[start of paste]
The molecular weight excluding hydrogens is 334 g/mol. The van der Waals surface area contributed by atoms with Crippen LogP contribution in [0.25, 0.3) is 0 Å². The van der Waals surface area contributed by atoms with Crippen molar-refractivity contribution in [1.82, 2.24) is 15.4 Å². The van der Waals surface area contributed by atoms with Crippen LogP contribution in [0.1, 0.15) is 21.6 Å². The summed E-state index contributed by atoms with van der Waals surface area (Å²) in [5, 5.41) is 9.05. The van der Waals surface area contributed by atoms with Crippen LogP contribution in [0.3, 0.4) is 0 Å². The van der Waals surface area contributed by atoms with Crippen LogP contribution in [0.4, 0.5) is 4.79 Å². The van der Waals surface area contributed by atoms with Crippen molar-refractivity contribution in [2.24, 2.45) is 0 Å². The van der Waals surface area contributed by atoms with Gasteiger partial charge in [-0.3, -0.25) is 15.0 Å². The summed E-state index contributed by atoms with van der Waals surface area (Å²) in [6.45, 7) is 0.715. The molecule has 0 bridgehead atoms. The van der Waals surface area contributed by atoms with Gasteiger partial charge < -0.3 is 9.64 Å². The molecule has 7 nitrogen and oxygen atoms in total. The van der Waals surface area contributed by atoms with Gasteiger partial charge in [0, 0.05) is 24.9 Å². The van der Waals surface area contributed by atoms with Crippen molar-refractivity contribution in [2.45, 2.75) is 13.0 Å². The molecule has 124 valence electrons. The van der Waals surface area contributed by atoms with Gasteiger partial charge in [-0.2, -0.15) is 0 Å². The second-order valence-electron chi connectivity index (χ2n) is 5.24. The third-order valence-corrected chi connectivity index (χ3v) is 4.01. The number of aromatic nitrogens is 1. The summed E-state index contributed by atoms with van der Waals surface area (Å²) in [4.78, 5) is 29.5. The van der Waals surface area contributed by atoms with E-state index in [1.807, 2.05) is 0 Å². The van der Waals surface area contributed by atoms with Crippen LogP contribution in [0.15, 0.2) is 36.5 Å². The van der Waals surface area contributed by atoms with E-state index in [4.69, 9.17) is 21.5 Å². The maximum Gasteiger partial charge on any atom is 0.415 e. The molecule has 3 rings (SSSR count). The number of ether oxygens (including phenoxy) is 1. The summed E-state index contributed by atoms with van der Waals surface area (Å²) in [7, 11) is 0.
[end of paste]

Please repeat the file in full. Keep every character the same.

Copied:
The molecular weight excluding hydrogens is 334 g/mol. The van der Waals surface area contributed by atoms with Crippen LogP contribution in [0.25, 0.3) is 0 Å². The van der Waals surface area contributed by atoms with Crippen molar-refractivity contribution in [1.82, 2.24) is 15.4 Å². The van der Waals surface area contributed by atoms with Crippen LogP contribution in [0.1, 0.15) is 21.6 Å². The summed E-state index contributed by atoms with van der Waals surface area (Å²) in [5, 5.41) is 9.05. The van der Waals surface area contributed by atoms with Crippen LogP contribution in [0.3, 0.4) is 0 Å². The van der Waals surface area contributed by atoms with Crippen LogP contribution in [0.4, 0.5) is 4.79 Å². The van der Waals surface area contributed by atoms with Crippen molar-refractivity contribution in [2.24, 2.45) is 0 Å². The van der Waals surface area contributed by atoms with Gasteiger partial charge in [-0.3, -0.25) is 15.0 Å². The summed E-state index contributed by atoms with van der Waals surface area (Å²) in [6.45, 7) is 0.715. The molecule has 0 bridgehead atoms. The van der Waals surface area contributed by atoms with Gasteiger partial charge < -0.3 is 9.64 Å². The molecule has 7 nitrogen and oxygen atoms in total. The van der Waals surface area contributed by atoms with Gasteiger partial charge in [0, 0.05) is 24.9 Å². The van der Waals surface area contributed by atoms with Crippen molar-refractivity contribution in [2.45, 2.75) is 13.0 Å². The molecule has 124 valence electrons. The van der Waals surface area contributed by atoms with Gasteiger partial charge in [-0.2, -0.15) is 0 Å². The second-order valence-electron chi connectivity index (χ2n) is 5.24. The third-order valence-corrected chi connectivity index (χ3v) is 4.01. The number of aromatic nitrogens is 1. The summed E-state index contributed by atoms with van der Waals surface area (Å²) in [4.78, 5) is 29.5. The van der Waals surface area contributed by atoms with E-state index in [1.807, 2.05) is 0 Å². The van der Waals surface area contributed by atoms with Crippen LogP contribution in [0.15, 0.2) is 36.5 Å². The van der Waals surface area contributed by atoms with E-state index in [4.69, 9.17) is 21.5 Å². The maximum Gasteiger partial charge on any atom is 0.415 e. The molecule has 3 rings (SSSR count). The number of ether oxygens (including phenoxy) is 1. The summed E-state index contributed by atoms with van der Waals surface area (Å²) in [7, 11) is 0.